D'Antoni's tenure in Phoenix over
SAN ANTONIO -- Mike D'Antoni, the NBA's Coach of the Year for the 2004-05 season and the man credited with reinvigorating fast-break basketball in a league gone stale, will not be back to coach the Phoenix Suns for the 2008-09 season, SI.com has learned.
D'Antoni deferred questions about his job status after the Suns were eliminated by the San Antonio Spurs in Game 5 of their Western Conference first-round playoff series on Wednesday night.
"I'm just really proud of my guys," D'Antoni said after the Spurs' 92-87 win that marked the third time in four years that San Antonio has ended the Suns' season.
D'Antoni did not address his own situation. But sources within the organization confirm that D'Antoni feels he does not have the backing of upper management --specifically owner Robert Sarver and general manager Steve Kerr -- and considers the situation irredeemable.
The Suns have long been one of the NBA's model franchises, and both D'Antoni and Kerr, for whatever differences they might have about the direction of the team, are respected around the league. It's hard to believe, then, that D'Antoni's situation would devolve into an ugly, protracted war, New York Knicks style.
How exactly the scenario unfolds depends largely on whether D'Antoni gets another job offer. The most palatable scenario for all in Phoenix would be this: Team A asks the Suns for permission to talk to D'Antoni, who has two years left on his contract; Suns say OK; D'Antoni interviews and is hired.
One landing spot for him would seem to be Chicago, where general manager John Paxson has not yet replaced Jim Boylan, who himself replaced Scott Skiles (now in charge in Milwaukee). The Bulls underachieved this season under both coaches but would seem to have the kind of offensive nucleus (Ben Gordon, Luol Deng, Kirk Hinrich, Andres Nocioni) with which D'Antoni could build.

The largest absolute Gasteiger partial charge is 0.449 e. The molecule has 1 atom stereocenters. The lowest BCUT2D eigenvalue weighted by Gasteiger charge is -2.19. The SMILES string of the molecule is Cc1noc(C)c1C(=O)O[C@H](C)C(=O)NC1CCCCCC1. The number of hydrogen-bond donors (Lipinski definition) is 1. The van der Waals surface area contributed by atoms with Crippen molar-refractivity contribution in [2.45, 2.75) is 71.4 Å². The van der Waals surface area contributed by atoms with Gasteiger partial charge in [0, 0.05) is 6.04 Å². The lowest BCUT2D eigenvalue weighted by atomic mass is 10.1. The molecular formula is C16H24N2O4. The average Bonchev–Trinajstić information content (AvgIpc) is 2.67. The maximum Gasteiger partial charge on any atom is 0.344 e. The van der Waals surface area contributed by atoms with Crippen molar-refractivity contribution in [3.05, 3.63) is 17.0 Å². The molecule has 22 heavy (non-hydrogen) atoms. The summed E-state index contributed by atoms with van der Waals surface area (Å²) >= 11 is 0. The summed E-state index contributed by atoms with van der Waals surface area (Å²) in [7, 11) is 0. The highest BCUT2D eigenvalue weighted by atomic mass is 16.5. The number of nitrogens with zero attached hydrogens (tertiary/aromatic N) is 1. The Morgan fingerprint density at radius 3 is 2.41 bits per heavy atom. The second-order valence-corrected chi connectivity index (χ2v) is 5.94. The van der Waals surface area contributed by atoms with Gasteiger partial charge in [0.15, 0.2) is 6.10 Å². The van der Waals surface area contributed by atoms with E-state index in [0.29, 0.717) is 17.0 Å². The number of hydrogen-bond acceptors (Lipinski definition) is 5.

One other possibility is New York, where new president Donnie Walsh is taking his time making a head-coaching decision despite speculation that the hiring of former point guard Mark Jackson is a done deal. There have also been whispers of D'Antoni's taking over in Toronto, where Sam Mitchell's coaching future is an ongoing discussion and where Bryan Colangelo, D'Antoni's former boss in Phoenix and still a close friend, is calling the shots. But Toronto doesn't seem as comfortable a fit for D'Antoni as Chicago or even New York. Don't look for that to happen.
As is the custom with all NBA teams, D'Antoni will meet soon with Sarver and Kerr, together or separately. Kerr said before Sunday's Game 4, which turned out to be the Suns' lone series win, that D'Antoni's departure was not a fait accompli as far as he is concerned. He would not comment on D'Antoni's status after Game 5. But a source said that Kerr would make a few demands in the postseason debriefing: that D'Antoni devote more practice time to defense; have more confidence in his bench players, i.e., go to an expanded rotation; develop a clearer plan for a point guard to back up Steve Nash; and get more planned touches out of Amaré Stoudemire in post-up situations.
D'Antoni, sources say, believes that the situation has been festering all season and that nothing would be accomplished in the meeting. Whatever the circumstances of his departure, it will probably be presented as as a rift between coach and GM, and to a large extent that's true. But when Colangelo left for Toronto, mostly because he and Sarver were doomed not to coexist harmoniously, D'Antoni lost his biggest booster in the front office, as well as a friend. It's what happens in the NBA and in all pro sports.
Over four full seasons D'Antoni racked up a 232-96 record, made the Western finals twice and changed the way that observers both in and out of the league thought about the game. Management might have some legitimate gripes about his defensive coaching, and remember that D'Antoni was a bigger booster of the trade for Shaquille O'Neal than Kerr was.
But Suns management now faces one extremely formidable challenge in l'affaire D'Antoni: finding someone better.